Tide Shifts on How to Protect Abused Children
As reported cases of abuse rise, more states reconsider their focus on keeping children in troubled families
Every day, child-welfare workers face an agonizing decision: whether to keep physically abused and neglected children with their parents or place them in a foster home.Skip to next paragraph
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That dilemma has taken on new urgency. In the wake of recent highly publicized cases in several states where children died from beatings at the hands of parents or other adults in the home, some advocates and legislators are calling for change.
"The current system is only weighted toward giving mother and dad a chance to get their life together," says Richard Gelles, director of the Family Violence Research Program at the University of Rhode Island. "It puts the family first. I want a system that puts the child first."
But experts disagree on what a "child-first" system is. Throughout the 1960s and '70s, states routinely placed physically abused and neglected children in foster care. In 1980, however, a federal law required states to make "reasonable efforts" to keep abused children with their birth families or to reunite families after a period of foster care.
Now, rising reports of child abuse and instances of the failure of state workers to protect at-risk children are spurring renewed interest in balancing family preservation with foster care.
David Richart, executive director of Kentucky Youth Advocates in Louisville, says he and other advocates are trying to achieve a balance - to "get the pendulum to rest in the middle." Mr. Richart headed a state task force which, after finding an overreliance on foster care in 1986, reported last September that the state had swung too far toward family preservation and had failed to protect children adequately.
The number of American children reported abused has tripled since 1976 to 3 million in 1994, according to the National Committee to Prevent Child Abuse. Not all reports of abuse are substantiated.
In the search for more balance, concerns are being raised about how to avoid overwhelming an already burdened foster-care system, how to fund improved programs, as well as how to prevent overzealous removal of children from their homes in cases of unwarranted charges.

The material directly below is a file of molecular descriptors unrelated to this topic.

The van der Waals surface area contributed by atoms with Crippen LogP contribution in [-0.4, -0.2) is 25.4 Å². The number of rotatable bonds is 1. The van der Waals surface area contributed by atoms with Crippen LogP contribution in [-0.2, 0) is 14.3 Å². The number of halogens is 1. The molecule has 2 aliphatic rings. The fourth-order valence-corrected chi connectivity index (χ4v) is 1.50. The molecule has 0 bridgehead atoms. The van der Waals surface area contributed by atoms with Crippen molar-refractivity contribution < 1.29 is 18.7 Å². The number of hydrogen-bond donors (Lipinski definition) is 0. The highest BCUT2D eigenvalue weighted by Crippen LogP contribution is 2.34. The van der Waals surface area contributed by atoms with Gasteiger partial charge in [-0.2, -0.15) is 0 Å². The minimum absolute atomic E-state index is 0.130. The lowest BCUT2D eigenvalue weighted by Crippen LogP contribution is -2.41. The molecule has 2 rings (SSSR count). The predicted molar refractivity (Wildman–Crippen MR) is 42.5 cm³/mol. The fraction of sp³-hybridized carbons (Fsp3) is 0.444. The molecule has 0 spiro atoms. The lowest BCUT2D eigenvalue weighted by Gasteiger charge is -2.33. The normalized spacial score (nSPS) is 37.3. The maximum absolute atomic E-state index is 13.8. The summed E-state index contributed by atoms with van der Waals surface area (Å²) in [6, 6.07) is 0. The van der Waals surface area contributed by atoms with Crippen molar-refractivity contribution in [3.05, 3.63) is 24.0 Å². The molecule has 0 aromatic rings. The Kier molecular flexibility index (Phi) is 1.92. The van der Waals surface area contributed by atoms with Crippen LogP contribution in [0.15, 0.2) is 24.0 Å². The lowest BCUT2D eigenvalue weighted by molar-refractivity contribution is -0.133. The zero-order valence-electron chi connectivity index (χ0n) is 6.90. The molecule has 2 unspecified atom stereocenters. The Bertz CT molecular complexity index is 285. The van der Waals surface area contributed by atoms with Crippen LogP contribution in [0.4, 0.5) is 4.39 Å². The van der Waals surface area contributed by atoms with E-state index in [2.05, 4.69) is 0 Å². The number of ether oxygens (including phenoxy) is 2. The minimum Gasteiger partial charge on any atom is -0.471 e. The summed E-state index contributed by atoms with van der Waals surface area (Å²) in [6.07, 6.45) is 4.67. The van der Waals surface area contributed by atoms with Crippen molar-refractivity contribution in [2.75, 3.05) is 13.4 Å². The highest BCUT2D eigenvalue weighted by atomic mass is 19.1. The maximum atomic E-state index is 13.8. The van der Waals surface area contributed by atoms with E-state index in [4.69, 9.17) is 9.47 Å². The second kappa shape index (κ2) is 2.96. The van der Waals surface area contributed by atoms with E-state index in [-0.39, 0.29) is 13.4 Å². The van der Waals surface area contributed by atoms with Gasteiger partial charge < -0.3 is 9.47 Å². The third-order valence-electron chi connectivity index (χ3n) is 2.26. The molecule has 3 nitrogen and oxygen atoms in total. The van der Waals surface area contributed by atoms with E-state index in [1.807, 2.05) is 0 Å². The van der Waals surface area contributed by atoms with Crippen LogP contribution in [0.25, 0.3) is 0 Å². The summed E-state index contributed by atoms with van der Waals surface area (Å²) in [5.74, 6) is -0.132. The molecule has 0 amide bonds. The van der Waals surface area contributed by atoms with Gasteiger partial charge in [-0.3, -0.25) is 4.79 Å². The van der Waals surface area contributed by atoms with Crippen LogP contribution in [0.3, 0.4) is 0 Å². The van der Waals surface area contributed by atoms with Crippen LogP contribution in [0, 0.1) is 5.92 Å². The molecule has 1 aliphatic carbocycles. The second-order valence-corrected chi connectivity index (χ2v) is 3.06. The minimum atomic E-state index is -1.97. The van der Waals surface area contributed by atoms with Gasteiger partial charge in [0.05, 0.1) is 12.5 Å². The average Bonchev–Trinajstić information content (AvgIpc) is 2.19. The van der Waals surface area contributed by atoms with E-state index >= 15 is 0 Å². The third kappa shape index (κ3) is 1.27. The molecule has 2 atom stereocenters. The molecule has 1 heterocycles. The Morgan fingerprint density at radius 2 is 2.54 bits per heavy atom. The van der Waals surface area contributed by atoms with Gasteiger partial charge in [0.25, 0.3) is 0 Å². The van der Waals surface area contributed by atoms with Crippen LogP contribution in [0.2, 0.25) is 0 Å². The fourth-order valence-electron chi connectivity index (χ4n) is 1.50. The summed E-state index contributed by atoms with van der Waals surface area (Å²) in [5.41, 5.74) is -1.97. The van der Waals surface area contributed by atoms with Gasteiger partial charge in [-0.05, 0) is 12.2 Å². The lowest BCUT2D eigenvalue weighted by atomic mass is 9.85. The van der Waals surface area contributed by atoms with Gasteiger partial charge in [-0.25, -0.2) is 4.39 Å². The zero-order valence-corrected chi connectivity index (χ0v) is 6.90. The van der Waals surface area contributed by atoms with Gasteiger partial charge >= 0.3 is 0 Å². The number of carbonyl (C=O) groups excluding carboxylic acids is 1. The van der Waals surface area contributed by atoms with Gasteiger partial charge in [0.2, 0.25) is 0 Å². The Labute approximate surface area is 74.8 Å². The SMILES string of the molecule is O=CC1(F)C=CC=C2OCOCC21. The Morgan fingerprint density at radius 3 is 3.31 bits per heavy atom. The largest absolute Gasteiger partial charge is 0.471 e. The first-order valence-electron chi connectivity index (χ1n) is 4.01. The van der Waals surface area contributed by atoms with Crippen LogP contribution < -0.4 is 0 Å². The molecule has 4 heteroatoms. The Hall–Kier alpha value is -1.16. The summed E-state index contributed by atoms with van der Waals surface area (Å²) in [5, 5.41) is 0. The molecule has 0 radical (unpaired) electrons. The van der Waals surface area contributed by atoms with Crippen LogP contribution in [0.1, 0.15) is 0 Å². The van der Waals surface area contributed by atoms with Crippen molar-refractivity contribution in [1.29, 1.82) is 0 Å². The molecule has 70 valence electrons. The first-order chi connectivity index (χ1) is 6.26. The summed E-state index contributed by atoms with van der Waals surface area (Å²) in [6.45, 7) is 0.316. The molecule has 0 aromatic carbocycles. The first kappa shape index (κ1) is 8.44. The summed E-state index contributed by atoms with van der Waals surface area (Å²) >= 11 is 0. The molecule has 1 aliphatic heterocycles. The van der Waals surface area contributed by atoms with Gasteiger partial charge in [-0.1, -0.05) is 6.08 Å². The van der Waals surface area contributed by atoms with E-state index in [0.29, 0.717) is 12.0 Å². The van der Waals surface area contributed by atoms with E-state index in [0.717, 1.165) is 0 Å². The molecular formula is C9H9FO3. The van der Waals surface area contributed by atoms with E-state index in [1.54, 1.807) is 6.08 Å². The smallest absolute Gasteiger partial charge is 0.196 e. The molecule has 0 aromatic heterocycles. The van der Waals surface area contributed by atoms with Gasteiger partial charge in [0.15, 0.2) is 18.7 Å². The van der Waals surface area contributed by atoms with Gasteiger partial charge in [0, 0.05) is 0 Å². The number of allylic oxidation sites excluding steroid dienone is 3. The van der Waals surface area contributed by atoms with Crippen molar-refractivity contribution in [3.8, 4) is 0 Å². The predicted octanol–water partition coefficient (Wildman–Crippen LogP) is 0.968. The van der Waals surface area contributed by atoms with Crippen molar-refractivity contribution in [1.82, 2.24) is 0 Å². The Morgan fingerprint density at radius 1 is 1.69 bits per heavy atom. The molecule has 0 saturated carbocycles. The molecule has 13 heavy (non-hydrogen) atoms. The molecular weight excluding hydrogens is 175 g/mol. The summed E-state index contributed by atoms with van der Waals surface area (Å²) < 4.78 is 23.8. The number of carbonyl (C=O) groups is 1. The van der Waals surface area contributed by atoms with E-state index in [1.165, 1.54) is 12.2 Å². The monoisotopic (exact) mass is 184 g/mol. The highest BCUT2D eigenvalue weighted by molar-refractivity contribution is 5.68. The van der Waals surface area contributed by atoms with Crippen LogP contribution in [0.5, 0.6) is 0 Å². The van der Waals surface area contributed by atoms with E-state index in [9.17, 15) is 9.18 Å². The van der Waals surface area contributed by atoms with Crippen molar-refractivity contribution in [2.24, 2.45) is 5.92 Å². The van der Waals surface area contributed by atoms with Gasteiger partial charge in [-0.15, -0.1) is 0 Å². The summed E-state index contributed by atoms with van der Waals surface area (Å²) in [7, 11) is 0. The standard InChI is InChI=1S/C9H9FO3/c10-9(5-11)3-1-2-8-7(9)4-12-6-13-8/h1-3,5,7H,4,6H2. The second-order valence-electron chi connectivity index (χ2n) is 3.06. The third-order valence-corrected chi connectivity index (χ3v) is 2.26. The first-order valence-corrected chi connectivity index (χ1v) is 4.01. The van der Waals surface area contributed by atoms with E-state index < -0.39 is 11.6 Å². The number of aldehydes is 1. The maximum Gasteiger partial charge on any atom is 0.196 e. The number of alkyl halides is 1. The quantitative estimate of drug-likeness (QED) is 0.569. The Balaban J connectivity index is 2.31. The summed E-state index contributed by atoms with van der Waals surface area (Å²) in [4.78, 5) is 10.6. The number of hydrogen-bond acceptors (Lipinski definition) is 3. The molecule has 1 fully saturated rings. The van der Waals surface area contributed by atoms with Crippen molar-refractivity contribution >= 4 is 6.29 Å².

For many years Dr. Gelles, a nationally recognized expert on family violence, thought children should be permanently removed from their homes only as a last resort, even if that meant they might spend years shuttling between their birth parents and foster care.
Today, after studying hundreds of child-fatality records, he has concluded that some violent parents are "not rehabilitable at all." For others, "the time it would take to resolve all their problems, including drugs, would be too long," Gelles says. In such cases adoption should be a more acceptable alternative, he argues. He points out that current policies consign many children to a revolving door of foster homes while social workers try, often unsuccessfully, to help parents.
Many advocates acknowledge that removing more children from abusive homes will strain an already overburdened foster-care system, which now accommodates an estimated half-million children. Without an infusion of money and support to help both foster parents and troubled birth parents, they say, some children will fail to get the protection they need.
Indeed, inadequacies within the foster-care system were a factor in prompting a national shift to family reunification. "Children would drift from foster home to foster home until they turned 18 and the state cut them loose," says Thomas Lyon, an assistant professor of law at the University of Southern California.
In addition, he says, "there was a political view that parents have a right to their child and the state should not intervene except in the most extreme cases."
Some child advocates emphasize that foster care, however necessary, is no panacea. "At some point you have to realize that the substitute living arrangements may not be significantly different than the existing family," says James Mills, executive director of the Juvenile Welfare Board of Pinellas County in St. Petersburg, Fla. Finding and retaining good foster parents remains difficult, he says.
As a result, several states, such as Kentucky, are trying to strike a balance between family reunification and foster care. In Illinois, the Family Preservation Act of 1989 shifted some resources away from foster care. Almost immediately, says Jerry Stermer, president of Voices for Illinois Children in Chicago, critics of family preservation "blasted the policy as a failure." Four years later, in 1993, the state's General Assembly passed a "best interest of the child" bill, calling for case-by-case decisionmaking.
"There is a clear swing in Illinois toward saying that children who have been abused and neglected need to be protected away from their parents," Mr. Stermer says. "We put a very, very small percentage of our resources toward working with families where the children stay with the parents."